- This happens to Uncle Ruckus in The Boondocks episode The Boondocks - S3 E13: "The Fried Chicken Flu", where he reveals that he was in the attic replacing the attic insulation and got knocked out when he hit his head after the generator exploded earlier in the episode. Which leads to him having no knowledge of the pandemic currently underway.
- Castlevania (2017) has Alucard attempt to stop his father, Dracula, from summoning the Legions of Hell to destroy Wallachia in retaliation for the death of his wife and Alucard's mother, Lisa. The wound Dracula gives him is so severe that he ends up having to go to sleep for a year in the catacombs beneath Gresit to heal from it. By the time Trevor and Sypha find Alucard, Gresit is one of the last major settlements in Wallachia.
- In the Family Guy episode Forget-Me-Not Peter, Joe, Quagmire, and Brian waking up in a hospital with amnesia in a post-apocalyptic world where they are the last people (and dog) still alive, with no memories whatsoever. It's actually a virtual reality simulation created by Stewie, as part of a bet he made with Brian over whether or not Brian and Peter would still be friends if Peter was not Brian's owner. He does the same thing to Lois, Meg, and Bonnie, but they just all start fighting each other for apparently no reason.
Stewie: They've only been in there for three minutes. Haven't even tried to figure out each other's names yet.
- In the first episode of Futurama, Fry is accidentally trapped in a stasis capsule for nearly a thousand years, and sleeps through at least two apocalypses and a period of reconstruction resulting in a far future that's a lot like the present, but with robots and spaceships.
- Later, an old girlfriend convinces him to travel to the year 4000 in "The Cryonic Woman", where the world is a post-apocalyptic wasteland ruled by children. However, it turns out he's still in the early 3000's but ended up in a bad part of Los Angeles.
- Apparently he indirectly caused the apocalypse, both times. Due to a time paradox.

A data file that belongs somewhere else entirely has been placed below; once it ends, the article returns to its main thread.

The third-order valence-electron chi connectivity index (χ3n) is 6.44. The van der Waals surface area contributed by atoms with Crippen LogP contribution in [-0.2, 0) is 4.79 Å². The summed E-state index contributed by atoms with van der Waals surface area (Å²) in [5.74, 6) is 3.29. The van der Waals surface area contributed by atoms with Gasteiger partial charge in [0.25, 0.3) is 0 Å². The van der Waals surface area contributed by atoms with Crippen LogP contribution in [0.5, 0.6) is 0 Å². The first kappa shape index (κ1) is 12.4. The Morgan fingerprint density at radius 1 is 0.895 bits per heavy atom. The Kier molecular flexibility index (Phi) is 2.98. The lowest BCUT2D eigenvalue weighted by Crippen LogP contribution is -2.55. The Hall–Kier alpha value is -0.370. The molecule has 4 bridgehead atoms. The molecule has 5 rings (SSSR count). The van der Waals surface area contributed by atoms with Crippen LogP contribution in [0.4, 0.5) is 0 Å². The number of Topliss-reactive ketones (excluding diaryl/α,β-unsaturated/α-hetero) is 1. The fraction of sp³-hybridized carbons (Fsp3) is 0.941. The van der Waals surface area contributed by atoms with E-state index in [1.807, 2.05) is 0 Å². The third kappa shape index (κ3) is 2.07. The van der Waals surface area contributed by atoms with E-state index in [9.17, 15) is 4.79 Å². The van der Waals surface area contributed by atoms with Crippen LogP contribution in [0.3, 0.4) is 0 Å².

- It is implied that Princess Luna almost never intervenes in the plot of My Little Pony: Friendship Is Magic even in crisis situations because she is asleep during the day after being awake all night raising the moon and dealing with political issues, though she is sometimes seen awake during the day (the same goes for Celestia at night). It is comically brought up at the end of "A Canterlot Wedding Part 2" when she arrives at dusk asking if she missed anything.
- The Phineas and Ferb episode "Night of the Living Pharmacists" has Stacy managing to miss the entire Zombie Apocalypse due to watching a horror movie, even punching a few while fixing the power generator (the safety equipment had sound-proof headphones).
Stacy: Don't go in that basement, movie lady! People in horror movies are so oblivious.
- The Simpsons:
- In a "Treehouse of Horror" episode, Springfield gets hit with a nuclear missile at the exact time Homer happens to be in a bomb shelter.
- Another episode featured the whole family falling asleep in church and showing all their dreams. When they all wake up in a now empty church, they're embarrassed, but Homer says "Ah, it's not the end of the world". Then he opens the door and finds out it is.
- Steven Universe: Amethyst, Bismuth, and Lapis Lazuli are three of the seven Gems that managed to survive the Diamonds' Corruption bomb. Bismuth and Lapis were poofed at the time (the former bubbled in a forcefield and the latter attached to a mirror), and Amethyst was still incubating in the ground before being born.
- Minoru Oka was asleep in his army barracks in Hiroshima on August 6th, 1945, when the city was nuked by the United States. He slept through it, and survived, since his barracks was on the outskirts of the city, suffering only negligible damage from the explosion.
- Mohammed Abu Ali slept, watched movies and fixed his air conditioning over the course of ISIS taking over his hometown of Makhmour, Iraq. He missed the evacuation and only noticed something was off when he left home to pray, finding a Ghost Town inhabited by militants who were apparently confused by his presence but fortunately left him alone.
- A Korean couple on their honeymoon slept through the whole capsizing of the Costa Concordia. Fortunately, rescuers have found them and brought them to safety.
- These scientists were sent to a remote Pacific island in February 2020 with no connection to the outside world, right before the start of the COVID-19 pandemic. They returned in December 2020 with no knowledge of the ongoing pandemic.
- One of the survivors of the Jonestown massacre, where the Reverend Jim Jones convinced over 900 of his followers to commit mass suicide, was an elderly woman who ignored the calls for a meeting and took a nap.